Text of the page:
Anything that makes a country's government more transparent is certainly a good thing, at least in democratic countries. These societies have a great deal to gain by being able to watch their elected government officials in action. But to broadly state that the more government proceedings that are televised, the more society will benefit is to ignore the fact that sometimes, less is more. Some types of proceedings can even be adversely affected if televised, making society worse off rather than giving it a benefit. Some types of governmental proceedings should receive more televised coverage, but there are some that should probably receive less to ensure that they are properly conducted.
One example of the possible negative effects of televising all governmental proceedings was the trial in the United States of accused murderer and former National Football League superstar O.J. Simpson. The trial was televised and became a huge media spectacle, captivating the nation's attention during the entire trial.
Attorneys were well aware that the proceedings were being televised and almost behaved as if they were acting in a movie. The spotlight was so unrelenting that the circus atmosphere affected even the judge. The presence of television cameras and the effect of the intense media coverage led to a trial like no other, and adversely affected the natural progression of the trial. The participants played to the cameras rather than focusing on the task at hand. Largely because of television, many people would argue that justice was not served during this particular trial.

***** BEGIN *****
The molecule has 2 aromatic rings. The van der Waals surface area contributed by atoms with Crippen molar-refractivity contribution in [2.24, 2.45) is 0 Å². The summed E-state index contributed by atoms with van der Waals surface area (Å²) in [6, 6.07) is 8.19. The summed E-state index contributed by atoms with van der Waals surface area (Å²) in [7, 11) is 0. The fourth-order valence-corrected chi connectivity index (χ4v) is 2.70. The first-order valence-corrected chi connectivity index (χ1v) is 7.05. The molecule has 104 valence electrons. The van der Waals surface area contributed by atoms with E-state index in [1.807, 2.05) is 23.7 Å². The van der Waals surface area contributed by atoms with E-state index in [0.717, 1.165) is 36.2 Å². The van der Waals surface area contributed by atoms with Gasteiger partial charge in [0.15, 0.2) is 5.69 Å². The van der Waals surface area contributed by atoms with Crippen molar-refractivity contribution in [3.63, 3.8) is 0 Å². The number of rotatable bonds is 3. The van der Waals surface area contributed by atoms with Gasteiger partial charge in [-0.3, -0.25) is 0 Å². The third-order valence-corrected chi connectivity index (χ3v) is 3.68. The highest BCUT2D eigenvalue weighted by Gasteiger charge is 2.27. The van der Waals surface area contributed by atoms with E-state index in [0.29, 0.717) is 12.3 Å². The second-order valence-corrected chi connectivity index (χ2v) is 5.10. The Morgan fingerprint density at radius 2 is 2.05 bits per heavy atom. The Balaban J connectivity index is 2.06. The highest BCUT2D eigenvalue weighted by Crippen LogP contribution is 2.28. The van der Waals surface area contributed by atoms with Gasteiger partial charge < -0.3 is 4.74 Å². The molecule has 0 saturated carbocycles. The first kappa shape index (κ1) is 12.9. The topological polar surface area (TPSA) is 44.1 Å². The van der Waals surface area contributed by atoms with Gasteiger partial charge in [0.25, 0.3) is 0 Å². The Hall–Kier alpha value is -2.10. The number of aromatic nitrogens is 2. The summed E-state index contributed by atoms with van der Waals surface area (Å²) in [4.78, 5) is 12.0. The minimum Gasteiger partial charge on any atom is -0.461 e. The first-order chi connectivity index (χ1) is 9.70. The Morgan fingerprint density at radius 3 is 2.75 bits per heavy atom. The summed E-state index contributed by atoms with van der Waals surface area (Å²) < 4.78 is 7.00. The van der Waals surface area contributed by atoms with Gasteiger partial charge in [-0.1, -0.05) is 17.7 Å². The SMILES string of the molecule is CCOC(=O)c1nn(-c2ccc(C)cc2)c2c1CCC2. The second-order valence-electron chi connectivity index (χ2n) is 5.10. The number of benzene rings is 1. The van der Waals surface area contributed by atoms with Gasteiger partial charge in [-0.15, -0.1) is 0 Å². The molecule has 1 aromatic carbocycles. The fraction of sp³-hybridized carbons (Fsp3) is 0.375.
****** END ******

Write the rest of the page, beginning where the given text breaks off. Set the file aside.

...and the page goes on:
On the other hand, television of the day-to-day workings of government in action provides direct insight into how a government actually works. Because the television cameras are there everyday, the governmental officials become accustomed to them and are no longer greatly affected by their presence. In this...